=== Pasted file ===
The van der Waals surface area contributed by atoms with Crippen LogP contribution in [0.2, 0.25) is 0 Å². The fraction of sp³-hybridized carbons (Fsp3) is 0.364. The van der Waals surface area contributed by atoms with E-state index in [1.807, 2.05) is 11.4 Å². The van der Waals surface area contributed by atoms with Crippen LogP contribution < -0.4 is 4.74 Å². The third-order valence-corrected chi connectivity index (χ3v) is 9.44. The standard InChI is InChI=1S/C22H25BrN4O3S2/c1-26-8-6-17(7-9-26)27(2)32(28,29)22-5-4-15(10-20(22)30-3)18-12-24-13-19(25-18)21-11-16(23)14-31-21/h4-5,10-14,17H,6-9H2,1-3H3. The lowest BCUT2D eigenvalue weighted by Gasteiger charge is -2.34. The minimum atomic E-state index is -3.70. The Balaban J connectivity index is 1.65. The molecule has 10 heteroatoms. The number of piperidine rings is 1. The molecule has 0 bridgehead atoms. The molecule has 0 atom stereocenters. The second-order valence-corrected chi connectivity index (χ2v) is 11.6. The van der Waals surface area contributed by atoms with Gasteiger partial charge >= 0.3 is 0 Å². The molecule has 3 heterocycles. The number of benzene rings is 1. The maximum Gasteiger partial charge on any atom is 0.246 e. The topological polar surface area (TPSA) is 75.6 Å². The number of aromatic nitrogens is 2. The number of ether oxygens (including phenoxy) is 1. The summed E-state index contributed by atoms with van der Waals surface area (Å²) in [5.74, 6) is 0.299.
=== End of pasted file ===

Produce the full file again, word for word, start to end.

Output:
The van der Waals surface area contributed by atoms with Crippen LogP contribution in [0.2, 0.25) is 0 Å². The fraction of sp³-hybridized carbons (Fsp3) is 0.364. The van der Waals surface area contributed by atoms with E-state index in [1.807, 2.05) is 11.4 Å². The van der Waals surface area contributed by atoms with Crippen LogP contribution < -0.4 is 4.74 Å². The third-order valence-corrected chi connectivity index (χ3v) is 9.44. The standard InChI is InChI=1S/C22H25BrN4O3S2/c1-26-8-6-17(7-9-26)27(2)32(28,29)22-5-4-15(10-20(22)30-3)18-12-24-13-19(25-18)21-11-16(23)14-31-21/h4-5,10-14,17H,6-9H2,1-3H3. The lowest BCUT2D eigenvalue weighted by Gasteiger charge is -2.34. The minimum atomic E-state index is -3.70. The Balaban J connectivity index is 1.65. The molecule has 10 heteroatoms. The number of piperidine rings is 1. The molecule has 0 bridgehead atoms. The molecule has 0 atom stereocenters. The second-order valence-corrected chi connectivity index (χ2v) is 11.6. The van der Waals surface area contributed by atoms with Gasteiger partial charge >= 0.3 is 0 Å². The molecule has 3 heterocycles. The number of benzene rings is 1. The maximum Gasteiger partial charge on any atom is 0.246 e. The topological polar surface area (TPSA) is 75.6 Å². The number of aromatic nitrogens is 2. The number of ether oxygens (including phenoxy) is 1. The summed E-state index contributed by atoms with van der Waals surface area (Å²) in [5.74, 6) is 0.299.